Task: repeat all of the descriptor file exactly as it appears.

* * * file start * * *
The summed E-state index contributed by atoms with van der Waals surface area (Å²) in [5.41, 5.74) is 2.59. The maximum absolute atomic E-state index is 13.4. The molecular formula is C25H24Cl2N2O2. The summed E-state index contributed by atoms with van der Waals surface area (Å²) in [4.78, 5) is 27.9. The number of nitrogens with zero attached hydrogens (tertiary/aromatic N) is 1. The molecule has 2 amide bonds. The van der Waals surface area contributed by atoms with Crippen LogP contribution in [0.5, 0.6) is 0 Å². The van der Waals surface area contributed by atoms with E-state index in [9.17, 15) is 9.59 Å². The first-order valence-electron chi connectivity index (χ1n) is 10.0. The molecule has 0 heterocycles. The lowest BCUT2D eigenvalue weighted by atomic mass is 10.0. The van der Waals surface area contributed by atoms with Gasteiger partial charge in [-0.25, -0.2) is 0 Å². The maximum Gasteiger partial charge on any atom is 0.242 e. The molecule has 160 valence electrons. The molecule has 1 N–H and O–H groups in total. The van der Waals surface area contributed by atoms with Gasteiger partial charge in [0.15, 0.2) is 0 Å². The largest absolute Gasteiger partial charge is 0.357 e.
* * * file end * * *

The summed E-state index contributed by atoms with van der Waals surface area (Å²) in [5.41, 5.74) is 2.59. The maximum absolute atomic E-state index is 13.4. The molecular formula is C25H24Cl2N2O2. The summed E-state index contributed by atoms with van der Waals surface area (Å²) in [4.78, 5) is 27.9. The number of nitrogens with zero attached hydrogens (tertiary/aromatic N) is 1. The molecule has 2 amide bonds. The van der Waals surface area contributed by atoms with Crippen LogP contribution in [0.5, 0.6) is 0 Å². The van der Waals surface area contributed by atoms with E-state index in [9.17, 15) is 9.59 Å². The first-order valence-electron chi connectivity index (χ1n) is 10.0. The molecule has 0 heterocycles. The lowest BCUT2D eigenvalue weighted by atomic mass is 10.0. The van der Waals surface area contributed by atoms with Gasteiger partial charge in [-0.25, -0.2) is 0 Å². The maximum Gasteiger partial charge on any atom is 0.242 e. The molecule has 160 valence electrons. The molecule has 1 N–H and O–H groups in total. The van der Waals surface area contributed by atoms with Gasteiger partial charge in [0.15, 0.2) is 0 Å². The largest absolute Gasteiger partial charge is 0.357 e.